# Texas Instruments | Digital Isolator E-Field Sensitivity | Application notes | Texas Instruments Digital Isolator E-Field Sensitivity Application notes

```Application Report
SLLA267 – September 2007
Digital Isolator E-Field Sensitivity
Kevin Gingerich
..................................................... High-Performance Analog/Interface and Clock Products
Introduction
The small differential signal circuit used in Texas Instruments digital isolators is immune to external
electric fields making common-mode voltage the primary constraint. The intensity vector and physical
circuit determine the field-induced voltage that appears across the isolation barrier, and common-mode
transient immunity (CMTI) characterizes the high-frequency isolation characteristics of an isolator. Figure 1
depicts horizontal and vertical electric field intensity vectors, isolated dice, and inter-die bond wires making
the differential circuit.
E
E
Figure 1. Electric Fields and Isolated Dice
Differential Noise
The only method of externally creating a voltage around the 944 × 10–9 m2 or smaller differential circuits
with an electric field is to expose only one inter-die bond wire (or a portion) to the field without exposing
the rest of the loop (1). Intuition says this is extremely unlikely. Maxwell’s third equation says this would
require a non-zero net flux from an internal volume and a charge density inside the device. This does not
exist in real-world applications.
(1)
See ISO72X Digital Isolator Magnetic-Field Immunity (Rev. A, slla181a.htm, 0 KB, 22 Feb 2006, Abstract) for the influence from
time-varying magnetic fields.
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Common-Mode Noise
Common-Mode Noise
The voltage induced by an electric field is equal to the summation of the dot product of the electric field
intensity and differential length vectors along a path or:
A
v AB = ò E · dL
B
If the field and path are parallel and the intensity is uniform, the voltage is simply E × L. If L is the width of
an SOIC package (about 6 mm), external field strength greater than 667 × 103 V/m exceeds a 4-kV-rated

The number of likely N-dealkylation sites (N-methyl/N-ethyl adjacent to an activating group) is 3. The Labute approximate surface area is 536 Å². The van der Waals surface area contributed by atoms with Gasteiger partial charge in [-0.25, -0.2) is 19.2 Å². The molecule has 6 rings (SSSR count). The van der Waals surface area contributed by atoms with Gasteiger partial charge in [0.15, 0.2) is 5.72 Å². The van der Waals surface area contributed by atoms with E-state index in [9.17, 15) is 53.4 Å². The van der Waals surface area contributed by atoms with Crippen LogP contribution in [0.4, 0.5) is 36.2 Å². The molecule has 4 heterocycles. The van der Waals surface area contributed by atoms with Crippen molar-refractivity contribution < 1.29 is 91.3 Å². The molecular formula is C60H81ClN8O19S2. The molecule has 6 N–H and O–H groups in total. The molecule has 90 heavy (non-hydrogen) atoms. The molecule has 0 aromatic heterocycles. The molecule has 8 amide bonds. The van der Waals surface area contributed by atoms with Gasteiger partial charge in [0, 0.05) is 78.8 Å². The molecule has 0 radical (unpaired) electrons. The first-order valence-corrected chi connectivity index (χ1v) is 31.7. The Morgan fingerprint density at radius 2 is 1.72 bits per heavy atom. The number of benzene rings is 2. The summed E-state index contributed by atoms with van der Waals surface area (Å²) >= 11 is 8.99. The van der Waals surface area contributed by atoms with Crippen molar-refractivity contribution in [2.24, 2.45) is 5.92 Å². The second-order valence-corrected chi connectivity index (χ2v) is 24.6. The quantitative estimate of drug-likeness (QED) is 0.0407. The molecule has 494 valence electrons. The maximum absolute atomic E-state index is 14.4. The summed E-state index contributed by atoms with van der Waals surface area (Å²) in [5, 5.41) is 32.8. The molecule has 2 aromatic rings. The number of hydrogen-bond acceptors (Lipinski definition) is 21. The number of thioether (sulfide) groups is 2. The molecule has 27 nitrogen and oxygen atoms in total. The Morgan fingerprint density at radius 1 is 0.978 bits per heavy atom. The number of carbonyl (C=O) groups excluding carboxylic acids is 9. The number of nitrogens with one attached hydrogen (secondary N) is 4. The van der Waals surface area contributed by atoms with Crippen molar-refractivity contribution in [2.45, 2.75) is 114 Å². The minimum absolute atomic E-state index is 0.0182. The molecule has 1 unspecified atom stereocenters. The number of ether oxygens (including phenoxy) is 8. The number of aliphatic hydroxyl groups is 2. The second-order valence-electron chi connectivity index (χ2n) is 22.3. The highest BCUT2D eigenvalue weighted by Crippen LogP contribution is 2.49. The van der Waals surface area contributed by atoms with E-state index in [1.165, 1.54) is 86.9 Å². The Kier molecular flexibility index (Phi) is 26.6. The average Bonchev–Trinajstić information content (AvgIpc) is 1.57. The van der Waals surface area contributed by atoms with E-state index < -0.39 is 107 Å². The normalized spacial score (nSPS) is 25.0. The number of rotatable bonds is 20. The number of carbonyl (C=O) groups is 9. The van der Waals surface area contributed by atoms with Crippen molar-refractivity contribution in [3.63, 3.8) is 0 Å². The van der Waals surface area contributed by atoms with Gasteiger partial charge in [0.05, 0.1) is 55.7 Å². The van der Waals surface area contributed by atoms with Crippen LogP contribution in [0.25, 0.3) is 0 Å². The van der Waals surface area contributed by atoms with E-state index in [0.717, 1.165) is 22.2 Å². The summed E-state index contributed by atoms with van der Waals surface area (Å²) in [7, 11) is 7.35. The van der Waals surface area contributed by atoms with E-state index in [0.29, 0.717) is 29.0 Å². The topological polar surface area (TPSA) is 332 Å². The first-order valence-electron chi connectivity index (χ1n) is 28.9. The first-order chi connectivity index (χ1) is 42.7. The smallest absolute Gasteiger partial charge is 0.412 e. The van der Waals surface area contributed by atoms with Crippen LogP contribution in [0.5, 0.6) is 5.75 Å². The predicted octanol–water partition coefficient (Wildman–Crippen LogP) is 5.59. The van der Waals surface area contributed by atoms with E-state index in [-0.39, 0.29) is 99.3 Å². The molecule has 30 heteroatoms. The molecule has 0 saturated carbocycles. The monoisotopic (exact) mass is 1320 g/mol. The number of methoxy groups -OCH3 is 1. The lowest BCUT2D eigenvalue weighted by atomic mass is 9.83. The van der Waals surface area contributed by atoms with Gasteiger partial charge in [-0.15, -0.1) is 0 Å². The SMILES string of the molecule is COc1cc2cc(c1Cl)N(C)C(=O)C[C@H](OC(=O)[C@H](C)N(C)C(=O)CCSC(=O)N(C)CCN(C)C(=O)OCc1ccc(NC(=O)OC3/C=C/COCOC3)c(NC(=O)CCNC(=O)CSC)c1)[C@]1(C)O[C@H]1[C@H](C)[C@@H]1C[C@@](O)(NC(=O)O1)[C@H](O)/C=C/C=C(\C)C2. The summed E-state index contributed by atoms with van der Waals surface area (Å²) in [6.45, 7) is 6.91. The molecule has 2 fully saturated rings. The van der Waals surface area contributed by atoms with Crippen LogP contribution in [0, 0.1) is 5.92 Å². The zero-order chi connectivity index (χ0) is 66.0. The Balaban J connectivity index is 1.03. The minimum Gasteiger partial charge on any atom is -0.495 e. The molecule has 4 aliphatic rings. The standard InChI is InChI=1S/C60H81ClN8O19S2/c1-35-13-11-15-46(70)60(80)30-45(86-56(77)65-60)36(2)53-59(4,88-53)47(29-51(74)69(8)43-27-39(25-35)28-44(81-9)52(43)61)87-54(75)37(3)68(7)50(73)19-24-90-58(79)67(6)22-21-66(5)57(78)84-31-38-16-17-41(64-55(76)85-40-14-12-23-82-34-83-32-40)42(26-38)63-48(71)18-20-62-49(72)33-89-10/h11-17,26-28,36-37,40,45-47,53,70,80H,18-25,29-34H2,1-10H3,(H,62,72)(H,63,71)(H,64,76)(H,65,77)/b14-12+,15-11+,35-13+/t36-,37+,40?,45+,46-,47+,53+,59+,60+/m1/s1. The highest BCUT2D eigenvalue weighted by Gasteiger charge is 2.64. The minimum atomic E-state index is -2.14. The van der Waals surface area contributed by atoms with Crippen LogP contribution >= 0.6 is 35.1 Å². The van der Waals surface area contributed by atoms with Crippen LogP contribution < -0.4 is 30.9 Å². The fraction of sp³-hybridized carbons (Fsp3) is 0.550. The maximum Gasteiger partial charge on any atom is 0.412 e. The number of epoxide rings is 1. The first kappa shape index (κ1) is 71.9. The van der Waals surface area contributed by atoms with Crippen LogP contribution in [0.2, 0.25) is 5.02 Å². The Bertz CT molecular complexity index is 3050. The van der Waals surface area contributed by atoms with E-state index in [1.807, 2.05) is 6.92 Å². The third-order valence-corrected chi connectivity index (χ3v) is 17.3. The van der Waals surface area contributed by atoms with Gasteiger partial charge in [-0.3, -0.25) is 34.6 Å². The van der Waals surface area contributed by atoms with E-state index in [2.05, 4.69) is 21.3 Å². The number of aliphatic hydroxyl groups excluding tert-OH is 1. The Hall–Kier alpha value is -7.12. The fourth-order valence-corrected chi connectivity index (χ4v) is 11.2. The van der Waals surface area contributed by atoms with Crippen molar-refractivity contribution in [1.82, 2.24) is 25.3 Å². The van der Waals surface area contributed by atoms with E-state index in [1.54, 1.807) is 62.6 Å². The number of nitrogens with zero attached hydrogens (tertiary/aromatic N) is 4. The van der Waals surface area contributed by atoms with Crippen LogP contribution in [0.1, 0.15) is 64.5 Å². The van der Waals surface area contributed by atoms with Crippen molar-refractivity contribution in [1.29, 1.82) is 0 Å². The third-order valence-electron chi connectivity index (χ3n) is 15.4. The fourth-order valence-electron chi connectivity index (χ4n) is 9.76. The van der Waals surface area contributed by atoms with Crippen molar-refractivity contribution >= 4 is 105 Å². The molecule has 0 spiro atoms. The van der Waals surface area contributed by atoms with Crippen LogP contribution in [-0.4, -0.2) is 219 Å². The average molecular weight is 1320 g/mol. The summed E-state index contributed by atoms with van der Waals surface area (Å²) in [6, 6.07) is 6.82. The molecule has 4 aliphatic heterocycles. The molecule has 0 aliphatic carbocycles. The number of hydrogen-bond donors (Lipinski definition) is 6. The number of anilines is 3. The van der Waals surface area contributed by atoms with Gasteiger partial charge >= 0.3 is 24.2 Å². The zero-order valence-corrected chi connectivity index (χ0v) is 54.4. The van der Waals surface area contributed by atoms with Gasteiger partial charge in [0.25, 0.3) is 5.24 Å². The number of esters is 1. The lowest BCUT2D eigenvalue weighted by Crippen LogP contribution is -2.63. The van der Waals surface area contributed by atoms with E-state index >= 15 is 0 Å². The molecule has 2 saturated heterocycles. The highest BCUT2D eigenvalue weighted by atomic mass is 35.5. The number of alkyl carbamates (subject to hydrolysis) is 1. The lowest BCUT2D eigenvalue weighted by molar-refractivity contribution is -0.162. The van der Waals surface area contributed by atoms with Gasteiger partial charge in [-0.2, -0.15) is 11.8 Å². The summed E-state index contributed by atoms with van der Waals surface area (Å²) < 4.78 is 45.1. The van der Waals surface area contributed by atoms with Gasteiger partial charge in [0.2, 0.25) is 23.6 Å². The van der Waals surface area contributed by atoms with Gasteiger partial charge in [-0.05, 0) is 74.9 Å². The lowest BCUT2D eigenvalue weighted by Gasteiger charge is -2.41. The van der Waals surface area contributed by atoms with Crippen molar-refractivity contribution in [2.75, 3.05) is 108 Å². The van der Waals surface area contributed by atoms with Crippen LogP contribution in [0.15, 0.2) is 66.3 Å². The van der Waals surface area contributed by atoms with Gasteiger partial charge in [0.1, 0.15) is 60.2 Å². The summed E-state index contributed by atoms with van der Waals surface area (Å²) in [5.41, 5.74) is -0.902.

isolation barrier. If L is the vertical thickness of a die (about 305 × 10–6 m), external field strength greater
than 1.64 × 103 V/m exceeds a 0.5-V noise margin typical of CMOS logic circuits. Table 1 gives field
strengths from various sources.
Table 1. Electric Field Strengths (1)
SOURCE
Background radiation in space
FIELD STRENGTH E
(N.C–1 or V.m–1)
3 × 10–6
In-house wires
0.01
Radio waves
~0.1
Outside an electrified building
~0.1
Center of a typical living room
~3
In a fluorescent tube
10
30 cm from an electric clock
15
30 cm from a stereo
90
Laser beam (low power)
100
Atmosphere (fair weather)
~250
30 cm from electric blanket
250
Built up by splashing water in a shower
800
Sunlight (average)
103
Atmosphere (thunderstorm)
104
Van de Graaff generator
2 × 106
Breakdown of air
3 × 106
X-ray tube
5 × 106
At cell membrane
At electron in hydrogen atom
Surface of a pulsar
Surface of uranium atom
(1)
107
6 × 1011
~1014
2 × 1021
Physics Resource Database, The University of Sydney (Australia), School of Physics
(www.physics.usyd.edu.au/teach_res/db/d0006b.htm)
These examples cover a wide range of frequencies. A digital isolator rated to 150 Mbps has a bandwidth
of at least 300 MHz to operate. At higher frequencies, gains roll off and transistors need more signal to
switch, essentially raising the noise margins. Due to the capacitance of the isolation barrier,
common-mode injection to the differential circuit increases with frequency and CMTI specifies it.
2
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Conclusion
The worst-case CMTI rating for these devices is 25 × 10 V/s with a 5-V supply and gives a
common-mode voltage slew rate that will not affect the logic state of the device. If the induced
common-mode voltage is a sinusoid, vCM = V sin(2 pft) and the slew rate is:
9
dv CM
= 2pfV cos(2pft)
dt
The constraint is 2 pfV cos(2 pft) < 25 × 109 and, taking the magnitude and dividing both sides by 2 p,
fV < 4 × 109. This gives a constraint for the magnitude and frequency of a sinusoidal common-mode
voltage. This also indicates that the full 4-kV rating is good to 1 MHz and drops to 4 V at 1000 MHz. This
is still 667 V/m based on the analysis above and conservatively assumes the circuit will still respond at 1
GHz (note that few of the listed sources have much, if any, radiation at this frequency).
Conclusion
Clearly, the capacitive isolators from TI have orders of magnitude more immunity to electric fields than the
much larger circuits connected to the isolator. Therefore, in most applications, the external circuits or
shielding determines the overall equipment susceptibility from external electric fields. Unless a user is
planning on operating the isolator unshielded in a thunderstorm or on the surface of a pulsar, the
capacitive-isolation technology family from TI gives huge margins with which to work.
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